China experienced explosive trade growth after joining the WTO in 2001. China’s share of global exports of services more than doubled the last decades (from 3% in 2005 to 6.6% in 2021). According to the Observatory of Economic Complexity (OEC) of Harvard University, in 2019 China exported 218 billion dollars worth of services. The top services exported by China in 2019 were “other business services” i.e. research and development services, professional and management consulting and technical services ($69.2 billion), transportation ($46.2 billion), travel ($35.8 billion), and computer and information services ($34.9 billion);
More than one-sixth of the value of all Chinese exports of services ends up in the EU. In the last decade, Chinese services imported into the EU more than doubled in value, from €15.6 billion in 2010 to €36.5 billion in 2021, despite the slight slowdown in 2020 due to impact of the COVID-19.
In general, China-EU bilateral services trade remains at a relatively low level. Characteristically, in terms of imports of services, China is not among the top three trading partners for any of the 27 EU member states. Recent data available report that in 2020 United States was, by far, the principal origin of extra-EU imports of services, accounting for approximately three tenths (29.8 %; €261 billion) of the EU’s imports of services. The next highest shares were recorded for the United Kingdom (18.4 %) and offshore financial centers (12.9 %) (such as Andorra, Liechtenstein, Bermuda, Panama).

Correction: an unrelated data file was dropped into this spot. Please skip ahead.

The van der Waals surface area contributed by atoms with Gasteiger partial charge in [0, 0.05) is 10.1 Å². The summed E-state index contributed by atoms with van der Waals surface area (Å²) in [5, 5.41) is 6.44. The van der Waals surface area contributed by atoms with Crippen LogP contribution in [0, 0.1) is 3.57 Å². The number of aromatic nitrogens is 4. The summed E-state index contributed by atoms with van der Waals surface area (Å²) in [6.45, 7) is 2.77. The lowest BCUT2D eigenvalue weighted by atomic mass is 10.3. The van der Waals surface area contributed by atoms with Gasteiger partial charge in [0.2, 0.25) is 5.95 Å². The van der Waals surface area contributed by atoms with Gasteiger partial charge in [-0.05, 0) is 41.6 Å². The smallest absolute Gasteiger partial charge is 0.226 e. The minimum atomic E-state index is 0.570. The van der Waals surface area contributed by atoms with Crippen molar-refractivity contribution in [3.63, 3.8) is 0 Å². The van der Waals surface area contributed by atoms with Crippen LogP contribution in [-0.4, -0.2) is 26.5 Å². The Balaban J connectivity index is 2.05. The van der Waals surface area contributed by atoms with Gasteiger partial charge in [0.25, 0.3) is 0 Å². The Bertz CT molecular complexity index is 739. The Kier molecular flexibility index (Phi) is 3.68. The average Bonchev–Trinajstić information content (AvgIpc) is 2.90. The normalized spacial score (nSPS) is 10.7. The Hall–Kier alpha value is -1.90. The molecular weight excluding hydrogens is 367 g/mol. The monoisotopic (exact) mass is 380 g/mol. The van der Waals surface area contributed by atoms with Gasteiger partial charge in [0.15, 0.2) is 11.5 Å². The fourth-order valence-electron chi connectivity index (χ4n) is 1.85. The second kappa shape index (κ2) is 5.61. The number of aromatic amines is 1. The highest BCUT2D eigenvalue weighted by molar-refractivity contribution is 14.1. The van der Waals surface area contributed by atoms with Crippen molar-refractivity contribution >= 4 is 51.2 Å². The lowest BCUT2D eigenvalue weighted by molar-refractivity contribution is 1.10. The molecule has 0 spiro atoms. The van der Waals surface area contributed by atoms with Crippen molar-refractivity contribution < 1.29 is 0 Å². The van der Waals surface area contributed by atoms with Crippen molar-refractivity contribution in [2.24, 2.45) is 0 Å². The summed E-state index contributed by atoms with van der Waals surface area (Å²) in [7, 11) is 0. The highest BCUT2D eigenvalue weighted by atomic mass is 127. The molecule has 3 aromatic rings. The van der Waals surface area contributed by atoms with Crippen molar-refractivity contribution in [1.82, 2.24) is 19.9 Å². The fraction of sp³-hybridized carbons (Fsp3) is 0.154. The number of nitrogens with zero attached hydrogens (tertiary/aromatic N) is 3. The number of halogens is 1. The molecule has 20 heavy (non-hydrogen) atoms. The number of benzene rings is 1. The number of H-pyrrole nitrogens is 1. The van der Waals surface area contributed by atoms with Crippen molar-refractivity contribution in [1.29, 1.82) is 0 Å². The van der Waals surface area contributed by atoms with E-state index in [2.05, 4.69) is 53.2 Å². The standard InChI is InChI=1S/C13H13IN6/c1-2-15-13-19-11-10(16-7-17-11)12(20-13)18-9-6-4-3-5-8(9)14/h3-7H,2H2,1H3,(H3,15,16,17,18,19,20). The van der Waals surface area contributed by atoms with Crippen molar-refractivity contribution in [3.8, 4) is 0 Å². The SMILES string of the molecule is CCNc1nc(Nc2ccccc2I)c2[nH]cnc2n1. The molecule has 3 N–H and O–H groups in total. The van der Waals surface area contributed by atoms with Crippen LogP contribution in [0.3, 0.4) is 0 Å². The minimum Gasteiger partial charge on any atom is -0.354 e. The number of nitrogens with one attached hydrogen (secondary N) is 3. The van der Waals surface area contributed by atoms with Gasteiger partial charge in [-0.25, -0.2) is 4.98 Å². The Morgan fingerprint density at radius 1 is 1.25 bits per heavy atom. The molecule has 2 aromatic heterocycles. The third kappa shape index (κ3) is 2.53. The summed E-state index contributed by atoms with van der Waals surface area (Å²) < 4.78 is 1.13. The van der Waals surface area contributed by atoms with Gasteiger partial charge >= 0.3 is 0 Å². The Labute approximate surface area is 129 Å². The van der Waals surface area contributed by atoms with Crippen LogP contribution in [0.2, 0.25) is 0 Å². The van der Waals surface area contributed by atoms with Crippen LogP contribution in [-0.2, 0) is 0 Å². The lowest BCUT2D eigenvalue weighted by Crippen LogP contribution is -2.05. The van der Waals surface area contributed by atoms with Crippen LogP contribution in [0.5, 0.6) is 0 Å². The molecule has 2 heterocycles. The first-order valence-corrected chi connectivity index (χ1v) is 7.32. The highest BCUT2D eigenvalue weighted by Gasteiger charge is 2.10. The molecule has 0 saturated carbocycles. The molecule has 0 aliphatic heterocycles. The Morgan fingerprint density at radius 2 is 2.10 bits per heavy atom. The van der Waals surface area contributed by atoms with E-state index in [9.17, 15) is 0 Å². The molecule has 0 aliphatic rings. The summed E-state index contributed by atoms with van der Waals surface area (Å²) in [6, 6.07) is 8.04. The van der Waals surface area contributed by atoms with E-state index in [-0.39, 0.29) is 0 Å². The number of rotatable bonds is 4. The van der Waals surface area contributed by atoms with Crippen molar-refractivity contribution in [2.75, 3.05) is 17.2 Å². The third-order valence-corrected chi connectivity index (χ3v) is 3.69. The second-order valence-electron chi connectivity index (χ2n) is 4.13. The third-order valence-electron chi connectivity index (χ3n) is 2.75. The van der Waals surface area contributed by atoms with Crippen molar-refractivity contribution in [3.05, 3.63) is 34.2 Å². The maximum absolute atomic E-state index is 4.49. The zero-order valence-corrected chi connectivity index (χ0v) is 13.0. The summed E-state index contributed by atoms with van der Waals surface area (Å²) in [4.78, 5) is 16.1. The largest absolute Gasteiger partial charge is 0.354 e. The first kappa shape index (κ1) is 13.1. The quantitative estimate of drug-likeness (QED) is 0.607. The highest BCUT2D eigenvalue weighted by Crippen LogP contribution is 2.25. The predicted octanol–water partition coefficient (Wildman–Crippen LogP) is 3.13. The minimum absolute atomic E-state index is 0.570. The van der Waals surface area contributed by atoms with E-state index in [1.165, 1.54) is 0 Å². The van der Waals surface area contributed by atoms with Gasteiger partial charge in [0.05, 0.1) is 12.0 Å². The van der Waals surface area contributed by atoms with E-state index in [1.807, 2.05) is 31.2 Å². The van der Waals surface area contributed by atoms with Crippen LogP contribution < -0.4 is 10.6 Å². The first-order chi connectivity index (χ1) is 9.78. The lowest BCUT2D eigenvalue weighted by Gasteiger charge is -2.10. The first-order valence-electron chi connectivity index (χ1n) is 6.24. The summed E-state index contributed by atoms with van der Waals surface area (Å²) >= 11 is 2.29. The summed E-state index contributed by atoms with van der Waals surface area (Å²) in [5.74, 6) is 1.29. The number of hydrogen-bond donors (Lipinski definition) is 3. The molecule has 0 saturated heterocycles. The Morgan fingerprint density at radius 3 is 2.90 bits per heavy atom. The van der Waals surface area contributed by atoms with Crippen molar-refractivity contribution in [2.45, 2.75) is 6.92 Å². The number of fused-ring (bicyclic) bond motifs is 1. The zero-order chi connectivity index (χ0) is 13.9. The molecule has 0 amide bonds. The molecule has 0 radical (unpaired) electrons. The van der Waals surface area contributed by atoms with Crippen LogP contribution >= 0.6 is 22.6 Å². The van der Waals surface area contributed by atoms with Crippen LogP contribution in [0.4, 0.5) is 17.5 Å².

In 2019, services imported from China accounted for 0.24% of EU GDP (up from 0.14% in 2010). Over the past decade, imports of services from China have increased both in value and as a percentage of GDP almost in all EU member states. (In Malta and Estonia imports of services from China fell slightly as a share of GDP, although they increased in value.)
In some Member States the increase has been spectacular: in Ireland services imported from China as a percentage of GDP has increased tenfold in seven years (2012-2019), in Lithuania it has increased fivefold from 2010 to 2019. In Greece, the share of Chinese imports of services to GDP increased from 0.13% of GDP in 2010 to 0.19% in 2019.
Germany (€8.8 billion), France (€4.6 billion), and Ireland (€4.1 billion) were the largest importers of services from China in 2019. (In 2020, the value of services imported from China decreased almost in all member states except Ireland where it continued to rise rapidly, to €5 billion.)
In terms of imports of services as a percentage of GDP in 2019 Ireland (1.14%), Denmark (0.64%), and Luxembourg (0.56% of GDP) report the three highest shares. Greece was in the middle of the ranking (14th place out of 27 countries, with 0.19% of GDP).
In the balance of bilateral trade in services with China, the EU maintains a significant surplus (almost 21 billion euros in 2021). The same applies to 19 of the 27 member states. Greece’s surplus (1 billion 83 million euros in 2019, and 934 million euros in 2020) was the fourth highest in the EU, after Germany, France, and Ireland.